The FBI's background check backlog for legal immigrant applicants stands at a reported 100,000 files, which have been waiting for action for a year or longer. At least they didn't shred them all (uh, as far as we know) -- which is what federal contractors did at the immigration center in Laguna Niguel, Calif., over the last several years. To rid itself of a 90,000-document backlog, supervisors ordered workers to destroy passports, birth certificates, approval notices, change of address forms, diplomas and money orders. Then they reported that they had reduced the backlog to zero. Poof!
Michael Cutler, a veteran of the immigration bureaucracy who worked as a senior special agent at the former INS, says working at the agency is like the comedy scene out of "I Love Lucy" where Ethel and Lucy -- overwhelmed at a candy factory by an out-of-control conveyor belt -- try eating the candy bars and stuffing them down their dresses to stay on top of the flood:
"The situation is reminiscent of what happens to beleaguered adjudicators at the USCIS every day, and it is not the least bit funny. The adjudicators cannot eat the applications, nor can they stuff them down their clothes. In order to get good evaluations, they need to move these applications as quickly as possible. The easiest way to do this is to approve them. Needless to say, this means that fraud-laden applications are often not detected and aliens receive a wide variety of benefits, including United States citizenship to which they would not be entitled if the relevant facts were known. As more aliens get away with committing fraud, the 'word' spreads through the communities and more aliens are emboldened to commit fraud, further eroding any integrity that might have still remained in the process. To make things worse, when an application is denied, the alien is virtually assured that no special agent will be looking for him to seek his removal from the United States."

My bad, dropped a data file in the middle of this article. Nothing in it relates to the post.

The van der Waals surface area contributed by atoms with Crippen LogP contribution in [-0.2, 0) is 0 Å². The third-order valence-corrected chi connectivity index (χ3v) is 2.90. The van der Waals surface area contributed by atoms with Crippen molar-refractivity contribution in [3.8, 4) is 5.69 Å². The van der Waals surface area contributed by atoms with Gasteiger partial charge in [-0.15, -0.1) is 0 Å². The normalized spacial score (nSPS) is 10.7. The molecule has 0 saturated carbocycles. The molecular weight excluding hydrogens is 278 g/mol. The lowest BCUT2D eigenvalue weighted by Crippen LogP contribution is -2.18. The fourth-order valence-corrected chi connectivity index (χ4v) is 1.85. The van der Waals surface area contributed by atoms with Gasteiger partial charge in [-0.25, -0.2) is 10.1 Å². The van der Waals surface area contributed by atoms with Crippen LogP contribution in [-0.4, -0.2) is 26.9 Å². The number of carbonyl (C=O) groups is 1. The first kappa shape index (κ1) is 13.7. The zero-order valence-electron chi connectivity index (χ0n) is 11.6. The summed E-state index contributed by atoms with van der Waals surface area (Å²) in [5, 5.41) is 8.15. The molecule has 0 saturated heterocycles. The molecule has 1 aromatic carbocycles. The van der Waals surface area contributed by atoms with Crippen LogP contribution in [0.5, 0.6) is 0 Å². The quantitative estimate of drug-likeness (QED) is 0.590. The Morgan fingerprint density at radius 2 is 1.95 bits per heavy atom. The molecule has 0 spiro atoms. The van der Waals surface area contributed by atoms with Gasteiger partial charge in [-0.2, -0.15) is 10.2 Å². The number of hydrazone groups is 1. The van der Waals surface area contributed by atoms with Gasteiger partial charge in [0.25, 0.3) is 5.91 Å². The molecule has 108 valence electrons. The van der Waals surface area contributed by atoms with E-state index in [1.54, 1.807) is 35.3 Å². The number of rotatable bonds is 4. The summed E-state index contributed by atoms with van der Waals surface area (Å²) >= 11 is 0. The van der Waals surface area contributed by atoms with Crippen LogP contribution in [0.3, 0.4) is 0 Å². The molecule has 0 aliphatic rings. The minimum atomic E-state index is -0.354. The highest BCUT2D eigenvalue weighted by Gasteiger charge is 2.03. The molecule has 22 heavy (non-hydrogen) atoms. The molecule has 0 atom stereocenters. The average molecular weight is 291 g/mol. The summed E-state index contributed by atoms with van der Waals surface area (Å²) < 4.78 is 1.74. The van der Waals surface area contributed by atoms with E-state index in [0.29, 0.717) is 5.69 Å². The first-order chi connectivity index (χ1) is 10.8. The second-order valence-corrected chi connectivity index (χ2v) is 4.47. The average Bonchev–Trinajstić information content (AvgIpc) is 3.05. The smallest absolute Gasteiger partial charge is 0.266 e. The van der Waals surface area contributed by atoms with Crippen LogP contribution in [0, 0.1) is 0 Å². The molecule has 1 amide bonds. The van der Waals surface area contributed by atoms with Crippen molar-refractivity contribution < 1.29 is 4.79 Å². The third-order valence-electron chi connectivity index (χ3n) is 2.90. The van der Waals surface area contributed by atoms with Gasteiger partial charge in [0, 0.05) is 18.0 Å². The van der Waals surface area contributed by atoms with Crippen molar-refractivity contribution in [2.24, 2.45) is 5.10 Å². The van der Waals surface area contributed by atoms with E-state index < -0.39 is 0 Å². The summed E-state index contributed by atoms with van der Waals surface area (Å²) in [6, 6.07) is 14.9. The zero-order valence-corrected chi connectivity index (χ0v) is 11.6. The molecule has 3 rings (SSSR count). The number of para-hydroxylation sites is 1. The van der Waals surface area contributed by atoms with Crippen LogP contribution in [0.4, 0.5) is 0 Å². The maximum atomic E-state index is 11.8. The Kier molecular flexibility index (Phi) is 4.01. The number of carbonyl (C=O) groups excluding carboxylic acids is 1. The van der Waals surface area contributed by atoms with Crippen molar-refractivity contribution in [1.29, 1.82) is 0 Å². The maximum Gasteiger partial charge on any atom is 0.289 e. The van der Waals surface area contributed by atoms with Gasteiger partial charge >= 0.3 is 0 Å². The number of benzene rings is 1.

We are incapable of imposing order and handling the current crush of legal immigrant applicants in a fair and timely way. You want "comprehensive immigration reform"? Start with border control, reliable adjudications, consistent interior enforcement, and efficient and effective deportation policies. And don't pretend that piling on is going to fix a darned thing.